Then the performance ought to be measured at preset periodic intervals for all people in the department. This not only helps benchmarking the performance of the individuals but also gives the individual the level of his/her own performance vis-à-vis the colleagues. This allows and spurs he individuals to se t their own goals for performance improvement over the next measurement cycle.

The measurement of performance ought to result in rewards. Of course, every performance measurement need not result in rewards but rewards ought to be given after a few cycles of performance measurement. Sometimes, it so happens that a single individual turns in outstanding performance in every measurement cycle and lends himself/herself eligible for the reward. Nothing can demotivate more than the feeling to the individual that (s) he stands no chance of getting the reward. When such a scenario presents itself, it is better to elevate the super performer to a higher level and make it possible for others to become the next super performer and a chance to win the coveted reward.

What is often neglected is the giving negative rewards. Just as super performance gets reward, poor performance ought to get negative reward. If we neglect this aspect, it sends a message to the rest of the staff that they too can get away with penalty avoidance performance. So, we ought to give negative rewards as periodically as we give positive rewards.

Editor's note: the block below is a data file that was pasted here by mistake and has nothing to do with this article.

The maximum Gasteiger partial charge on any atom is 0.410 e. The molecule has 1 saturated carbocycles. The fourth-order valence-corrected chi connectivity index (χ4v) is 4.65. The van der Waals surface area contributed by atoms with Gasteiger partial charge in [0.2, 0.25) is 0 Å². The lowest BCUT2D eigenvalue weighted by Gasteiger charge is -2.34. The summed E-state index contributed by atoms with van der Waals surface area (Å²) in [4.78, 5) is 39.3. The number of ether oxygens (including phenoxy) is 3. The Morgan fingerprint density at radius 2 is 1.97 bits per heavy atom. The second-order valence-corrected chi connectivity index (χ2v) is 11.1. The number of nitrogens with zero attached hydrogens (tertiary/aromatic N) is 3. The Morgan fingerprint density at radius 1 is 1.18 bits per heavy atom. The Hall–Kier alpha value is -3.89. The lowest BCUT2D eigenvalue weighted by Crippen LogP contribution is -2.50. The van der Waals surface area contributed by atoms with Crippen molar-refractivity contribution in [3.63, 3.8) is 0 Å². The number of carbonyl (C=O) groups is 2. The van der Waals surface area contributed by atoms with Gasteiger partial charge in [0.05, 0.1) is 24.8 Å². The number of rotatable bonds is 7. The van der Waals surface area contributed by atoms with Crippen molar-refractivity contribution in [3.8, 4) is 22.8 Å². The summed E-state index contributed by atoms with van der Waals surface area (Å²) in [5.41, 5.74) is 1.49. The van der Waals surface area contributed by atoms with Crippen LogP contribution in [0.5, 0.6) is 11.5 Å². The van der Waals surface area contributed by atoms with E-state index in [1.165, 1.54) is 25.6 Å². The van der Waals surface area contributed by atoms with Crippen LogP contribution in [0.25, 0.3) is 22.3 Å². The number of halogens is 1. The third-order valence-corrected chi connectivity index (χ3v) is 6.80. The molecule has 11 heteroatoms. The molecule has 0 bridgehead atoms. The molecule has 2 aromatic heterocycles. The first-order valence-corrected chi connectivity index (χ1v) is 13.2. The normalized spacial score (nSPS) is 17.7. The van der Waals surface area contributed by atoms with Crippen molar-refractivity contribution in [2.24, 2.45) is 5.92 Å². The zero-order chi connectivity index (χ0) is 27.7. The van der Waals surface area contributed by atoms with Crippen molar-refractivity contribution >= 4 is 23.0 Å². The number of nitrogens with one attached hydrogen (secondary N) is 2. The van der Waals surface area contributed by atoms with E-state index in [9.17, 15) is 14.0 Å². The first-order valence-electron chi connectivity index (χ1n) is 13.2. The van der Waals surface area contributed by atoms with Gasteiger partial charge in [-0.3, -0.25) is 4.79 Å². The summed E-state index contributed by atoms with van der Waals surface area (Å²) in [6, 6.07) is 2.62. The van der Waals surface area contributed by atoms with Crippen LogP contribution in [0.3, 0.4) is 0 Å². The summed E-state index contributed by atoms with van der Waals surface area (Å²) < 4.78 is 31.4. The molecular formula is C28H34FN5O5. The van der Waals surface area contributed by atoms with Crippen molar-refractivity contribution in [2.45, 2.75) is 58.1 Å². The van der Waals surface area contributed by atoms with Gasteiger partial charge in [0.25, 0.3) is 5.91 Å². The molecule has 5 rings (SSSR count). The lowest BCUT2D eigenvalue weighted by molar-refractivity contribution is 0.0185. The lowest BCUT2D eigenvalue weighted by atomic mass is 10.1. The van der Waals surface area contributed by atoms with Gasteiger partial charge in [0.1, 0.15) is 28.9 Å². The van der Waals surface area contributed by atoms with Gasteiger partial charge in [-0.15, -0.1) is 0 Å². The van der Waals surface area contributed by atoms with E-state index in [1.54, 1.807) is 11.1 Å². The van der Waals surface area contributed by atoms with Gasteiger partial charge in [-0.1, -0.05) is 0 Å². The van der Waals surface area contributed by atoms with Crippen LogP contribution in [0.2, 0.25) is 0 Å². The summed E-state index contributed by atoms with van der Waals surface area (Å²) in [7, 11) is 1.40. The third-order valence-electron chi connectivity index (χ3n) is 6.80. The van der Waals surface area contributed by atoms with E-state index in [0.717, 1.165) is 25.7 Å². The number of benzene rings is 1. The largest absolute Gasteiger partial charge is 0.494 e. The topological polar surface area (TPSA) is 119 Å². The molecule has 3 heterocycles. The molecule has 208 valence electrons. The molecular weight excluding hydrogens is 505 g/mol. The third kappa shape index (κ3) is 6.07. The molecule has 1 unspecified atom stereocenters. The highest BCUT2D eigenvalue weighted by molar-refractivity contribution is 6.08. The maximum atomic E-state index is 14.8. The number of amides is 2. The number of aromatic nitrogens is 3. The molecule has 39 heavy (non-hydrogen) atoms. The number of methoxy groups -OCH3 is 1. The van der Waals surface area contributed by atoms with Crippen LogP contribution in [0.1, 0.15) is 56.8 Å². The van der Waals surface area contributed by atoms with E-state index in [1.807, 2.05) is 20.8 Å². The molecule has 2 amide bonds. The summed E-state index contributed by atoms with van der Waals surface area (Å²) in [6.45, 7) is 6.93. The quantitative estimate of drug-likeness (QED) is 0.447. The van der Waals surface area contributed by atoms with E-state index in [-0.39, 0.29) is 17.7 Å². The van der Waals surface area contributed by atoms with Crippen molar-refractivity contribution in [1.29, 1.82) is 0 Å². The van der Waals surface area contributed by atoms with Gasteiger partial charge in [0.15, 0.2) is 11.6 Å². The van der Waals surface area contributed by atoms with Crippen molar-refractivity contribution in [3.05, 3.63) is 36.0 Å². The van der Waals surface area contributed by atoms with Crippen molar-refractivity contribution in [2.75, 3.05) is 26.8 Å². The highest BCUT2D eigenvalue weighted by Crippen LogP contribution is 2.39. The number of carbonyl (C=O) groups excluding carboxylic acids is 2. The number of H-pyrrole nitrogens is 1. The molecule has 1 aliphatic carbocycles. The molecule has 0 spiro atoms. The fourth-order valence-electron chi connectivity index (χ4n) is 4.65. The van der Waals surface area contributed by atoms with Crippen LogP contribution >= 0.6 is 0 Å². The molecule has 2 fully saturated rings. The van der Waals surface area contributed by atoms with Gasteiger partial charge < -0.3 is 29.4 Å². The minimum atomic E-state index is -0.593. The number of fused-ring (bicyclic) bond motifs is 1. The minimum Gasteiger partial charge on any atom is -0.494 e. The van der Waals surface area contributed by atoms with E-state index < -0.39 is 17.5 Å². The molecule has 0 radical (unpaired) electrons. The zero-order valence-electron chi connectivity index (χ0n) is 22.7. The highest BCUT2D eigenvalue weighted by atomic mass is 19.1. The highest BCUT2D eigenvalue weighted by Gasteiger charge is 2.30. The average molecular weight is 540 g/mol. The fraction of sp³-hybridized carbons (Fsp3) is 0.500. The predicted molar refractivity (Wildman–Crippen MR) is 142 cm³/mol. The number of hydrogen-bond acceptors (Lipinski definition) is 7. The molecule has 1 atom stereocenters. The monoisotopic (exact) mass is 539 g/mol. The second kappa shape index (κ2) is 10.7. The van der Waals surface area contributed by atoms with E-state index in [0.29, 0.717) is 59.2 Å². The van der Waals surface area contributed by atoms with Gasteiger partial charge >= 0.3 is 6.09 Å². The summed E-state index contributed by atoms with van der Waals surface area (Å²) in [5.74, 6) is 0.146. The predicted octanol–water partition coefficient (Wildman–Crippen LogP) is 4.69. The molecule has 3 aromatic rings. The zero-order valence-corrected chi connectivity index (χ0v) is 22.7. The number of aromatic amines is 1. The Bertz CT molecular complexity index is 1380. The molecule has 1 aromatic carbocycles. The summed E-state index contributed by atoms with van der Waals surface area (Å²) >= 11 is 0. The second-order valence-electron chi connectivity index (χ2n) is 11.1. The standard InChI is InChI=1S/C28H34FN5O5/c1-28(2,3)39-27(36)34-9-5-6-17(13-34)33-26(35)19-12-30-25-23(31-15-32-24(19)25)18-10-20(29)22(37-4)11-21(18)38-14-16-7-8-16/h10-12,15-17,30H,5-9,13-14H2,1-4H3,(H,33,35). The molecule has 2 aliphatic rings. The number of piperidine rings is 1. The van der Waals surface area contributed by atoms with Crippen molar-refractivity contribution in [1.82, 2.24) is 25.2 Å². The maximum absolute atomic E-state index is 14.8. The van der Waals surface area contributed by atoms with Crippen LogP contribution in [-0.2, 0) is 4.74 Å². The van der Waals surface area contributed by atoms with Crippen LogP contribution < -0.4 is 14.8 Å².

rewards must be based on thoroughly objective data obtained through meticulous and accurate measurement which is normalized for know abnormalities that prevented better performance.

All these are based on the performance of people on their work they perform. Some feel that motivation is only for blue collar workers. Not so! Even professional workers and managers feel the need for being motivated. What better method is there than to motivate people than work itself?

Just by managing the work carefully, a manager can maintain a high level of morale in his/her team.

Citation: Chemuturi M (2018) Work as Motivator. J Account Mark 7: e125. DOI: 10.4172/2168-9601.1000e125

Copyright: © 2018 Chemuturi M. This is an open-access article distributed under the terms of the Creative Commons Attribution License, which permits unrestricted use, distribution, and reproduction in any medium, provided the original author and source are credited.